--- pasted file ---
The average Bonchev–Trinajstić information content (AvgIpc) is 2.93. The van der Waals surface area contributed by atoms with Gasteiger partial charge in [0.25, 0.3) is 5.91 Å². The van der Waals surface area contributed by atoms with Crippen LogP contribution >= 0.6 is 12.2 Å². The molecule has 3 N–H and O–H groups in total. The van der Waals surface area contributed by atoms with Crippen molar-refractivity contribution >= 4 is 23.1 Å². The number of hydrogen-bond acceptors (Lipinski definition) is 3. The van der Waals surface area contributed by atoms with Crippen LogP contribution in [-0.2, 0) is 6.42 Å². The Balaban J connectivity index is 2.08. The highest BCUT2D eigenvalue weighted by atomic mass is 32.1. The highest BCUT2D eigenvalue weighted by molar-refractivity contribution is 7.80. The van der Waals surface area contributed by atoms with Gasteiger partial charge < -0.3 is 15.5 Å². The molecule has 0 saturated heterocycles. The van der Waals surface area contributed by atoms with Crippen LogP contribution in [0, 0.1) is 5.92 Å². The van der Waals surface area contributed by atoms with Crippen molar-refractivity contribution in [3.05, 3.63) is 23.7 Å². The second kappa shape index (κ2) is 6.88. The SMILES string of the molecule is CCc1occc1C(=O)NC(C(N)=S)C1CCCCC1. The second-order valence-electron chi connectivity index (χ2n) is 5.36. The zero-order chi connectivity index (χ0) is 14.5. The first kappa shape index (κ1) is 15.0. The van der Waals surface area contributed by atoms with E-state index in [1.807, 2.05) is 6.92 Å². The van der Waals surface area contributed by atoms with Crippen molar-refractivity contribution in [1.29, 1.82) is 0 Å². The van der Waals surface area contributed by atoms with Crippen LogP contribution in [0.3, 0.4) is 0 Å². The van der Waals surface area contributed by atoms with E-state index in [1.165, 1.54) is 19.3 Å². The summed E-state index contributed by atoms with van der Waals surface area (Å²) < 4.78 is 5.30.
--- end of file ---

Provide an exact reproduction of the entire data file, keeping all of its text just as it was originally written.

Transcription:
The average Bonchev–Trinajstić information content (AvgIpc) is 2.93. The van der Waals surface area contributed by atoms with Gasteiger partial charge in [0.25, 0.3) is 5.91 Å². The van der Waals surface area contributed by atoms with Crippen LogP contribution >= 0.6 is 12.2 Å². The molecule has 3 N–H and O–H groups in total. The van der Waals surface area contributed by atoms with Crippen molar-refractivity contribution >= 4 is 23.1 Å². The number of hydrogen-bond acceptors (Lipinski definition) is 3. The van der Waals surface area contributed by atoms with Crippen LogP contribution in [-0.2, 0) is 6.42 Å². The Balaban J connectivity index is 2.08. The highest BCUT2D eigenvalue weighted by atomic mass is 32.1. The highest BCUT2D eigenvalue weighted by molar-refractivity contribution is 7.80. The van der Waals surface area contributed by atoms with Gasteiger partial charge < -0.3 is 15.5 Å². The molecule has 0 saturated heterocycles. The van der Waals surface area contributed by atoms with Crippen LogP contribution in [0, 0.1) is 5.92 Å². The van der Waals surface area contributed by atoms with Crippen molar-refractivity contribution in [3.05, 3.63) is 23.7 Å². The second kappa shape index (κ2) is 6.88. The SMILES string of the molecule is CCc1occc1C(=O)NC(C(N)=S)C1CCCCC1. The second-order valence-electron chi connectivity index (χ2n) is 5.36. The zero-order chi connectivity index (χ0) is 14.5. The first kappa shape index (κ1) is 15.0. The van der Waals surface area contributed by atoms with E-state index in [1.807, 2.05) is 6.92 Å². The van der Waals surface area contributed by atoms with Crippen molar-refractivity contribution in [1.29, 1.82) is 0 Å². The van der Waals surface area contributed by atoms with Crippen LogP contribution in [0.3, 0.4) is 0 Å². The van der Waals surface area contributed by atoms with E-state index in [1.165, 1.54) is 19.3 Å². The summed E-state index contributed by atoms with van der Waals surface area (Å²) < 4.78 is 5.30.